On some of the dangers involved in being a baby Trauermantelsalmler

We have babies!

Fish babies! 😉

(Can you tell I’m excited yet?)

At least 3 of them! (From approximately 500 eggs, according to the fish website I consulted)

Totally unexpected too…

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On Tuesday I came back from England. I was there for a week and had been travelling in Germany for a few days before that.

It’s amazing what changes in a couple of weeks. My baby catfish are almost double the size they were when I left (:)) and the discus we quarantined died just before I got back (:(). The plants are threatening to turn into triffids (:/) and the duckweed layer was thick enough to block out most of the light.

This evening I finally got my act in gear and skimmed the duckweed off the top of the water in the big aquarium. I was planning to change the water and suck up all the algae from the bottom of the aquarium too, until DB said he’d prefer it if I cropped some pictures ready for printing on a T-shirt for a friend of his. I was almost finished with the duckweed anyway, so I stopped and decided to carry on with the algae tomorrow – one day more or less is no big deal… This algae grows faster than I can get it out, and collects in dust-bunny-like clumps. I don’t even know what kind of algae it is, but it’s how I imagine underwater tumbleweed..

Before I headed upstairs to the computer, I sat back to admire the light reaching all the way down to the pebbles for the first time in ages – and something tiny moved… We don’t have anything tiny living in there so I looked more closely – and there swam a very (VERY) small, VERY cute, perfectly formed, baby Trauermantelsalmler fish :). Not much longer than 4mm and a whole lot thinner. Then it was gone, hidden in a mess of long wavey ‘grass’ and tumbleweed. Then there was another one, smaller than the first, but still identifiable as a TMS, followed by a third. What a good thing I didn’t change the water!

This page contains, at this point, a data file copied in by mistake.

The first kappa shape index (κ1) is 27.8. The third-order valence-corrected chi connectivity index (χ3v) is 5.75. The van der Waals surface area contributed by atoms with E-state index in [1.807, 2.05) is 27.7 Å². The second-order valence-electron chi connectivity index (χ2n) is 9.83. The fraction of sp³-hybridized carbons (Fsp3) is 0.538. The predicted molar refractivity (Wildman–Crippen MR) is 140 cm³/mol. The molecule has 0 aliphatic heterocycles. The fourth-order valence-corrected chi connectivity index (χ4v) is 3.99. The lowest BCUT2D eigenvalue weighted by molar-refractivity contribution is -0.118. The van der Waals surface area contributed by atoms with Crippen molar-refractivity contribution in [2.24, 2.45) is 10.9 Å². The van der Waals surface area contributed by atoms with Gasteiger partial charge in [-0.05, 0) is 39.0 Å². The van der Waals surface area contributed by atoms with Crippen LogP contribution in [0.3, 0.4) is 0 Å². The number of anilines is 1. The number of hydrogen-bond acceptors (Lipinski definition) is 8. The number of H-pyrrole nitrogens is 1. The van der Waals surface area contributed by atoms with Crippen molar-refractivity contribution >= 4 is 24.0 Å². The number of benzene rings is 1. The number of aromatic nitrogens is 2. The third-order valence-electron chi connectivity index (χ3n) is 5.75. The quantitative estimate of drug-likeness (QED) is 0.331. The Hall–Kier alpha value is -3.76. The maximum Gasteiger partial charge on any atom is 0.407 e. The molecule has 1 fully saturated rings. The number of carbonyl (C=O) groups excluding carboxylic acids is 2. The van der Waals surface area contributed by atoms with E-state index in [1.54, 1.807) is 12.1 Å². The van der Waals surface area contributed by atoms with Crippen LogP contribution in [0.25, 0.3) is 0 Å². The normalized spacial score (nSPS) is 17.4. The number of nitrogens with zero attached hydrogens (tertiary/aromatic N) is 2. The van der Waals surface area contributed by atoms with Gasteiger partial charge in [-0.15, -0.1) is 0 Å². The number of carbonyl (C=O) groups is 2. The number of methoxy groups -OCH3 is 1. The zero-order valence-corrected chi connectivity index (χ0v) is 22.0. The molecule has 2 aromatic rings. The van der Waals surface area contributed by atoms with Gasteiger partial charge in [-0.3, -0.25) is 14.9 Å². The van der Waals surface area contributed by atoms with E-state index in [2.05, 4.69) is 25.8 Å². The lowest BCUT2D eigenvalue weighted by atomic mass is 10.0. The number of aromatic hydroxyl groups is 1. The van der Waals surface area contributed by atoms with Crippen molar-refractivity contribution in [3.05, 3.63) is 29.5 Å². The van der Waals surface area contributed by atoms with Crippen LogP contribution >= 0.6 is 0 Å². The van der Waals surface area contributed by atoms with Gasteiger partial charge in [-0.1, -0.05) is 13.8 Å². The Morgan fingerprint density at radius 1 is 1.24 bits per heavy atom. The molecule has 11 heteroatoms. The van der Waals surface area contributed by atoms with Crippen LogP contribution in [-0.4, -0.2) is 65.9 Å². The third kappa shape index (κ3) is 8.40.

I don’t know how long they’ll last since ALL the other fish (including the parents) are hungry savages when it comes to tiny baby fish (cuteness doesn’t get them anywhere; they’re better off swimming fast and hiding well) but I’m pretty sure there’s at least 3 which have made it this far (something like 8 days judging by the size) so we’ll see. Wish them luck 🙂

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WHOOO!!!

0 Replies to “On some of the dangers involved in being a baby Trauermantelsalmler”

  1. Let’s hope no one in there is hungry at all and has a long sleep until the babies are able to fend for themselves. How long until they would be fully grown?Good luck little fishies!

    1. 🙂 That would be great 🙂
      I have no idea how long it takes to be fully grown, various websites say anything from 3 months to 2years. Depending on source, ‘fully grown’ is anywhere between 5 and 6.5 cm long – ours are maybe 4cm atm, so I’m pretty sure not even the parents have actually finished growing yet. Apparently they are usually sold at about 3 months old, which would make ours about 4 months old now, except that would make it unlikely that they laid eggs at all, since they’re supposed to be at least a year old (better 2)… I imagine it would take about a month (maybe 6 weeks) for them to be big enough not to be lunch, but I have no evidence or experience or even a decent amount of reliable reading matter to base that on….

    1. Yes, they’re from south America (Amazonas) There’s a lot of information about them out there, it just doesn’t seem to be talking about the same fish (5cm v 6.5cm long; easy v hard to look after; max. 26’C v max 28’C… etc) and if they do tell you anything about breeding, they don’t mention how quickly they grow. I asked the lady in the fish shop and she said it depends how much they eat… which is probably true, but not really helpful 🙁 Still, there are at least 4 still swimming around, so maybe they do stand half a chance 🙂

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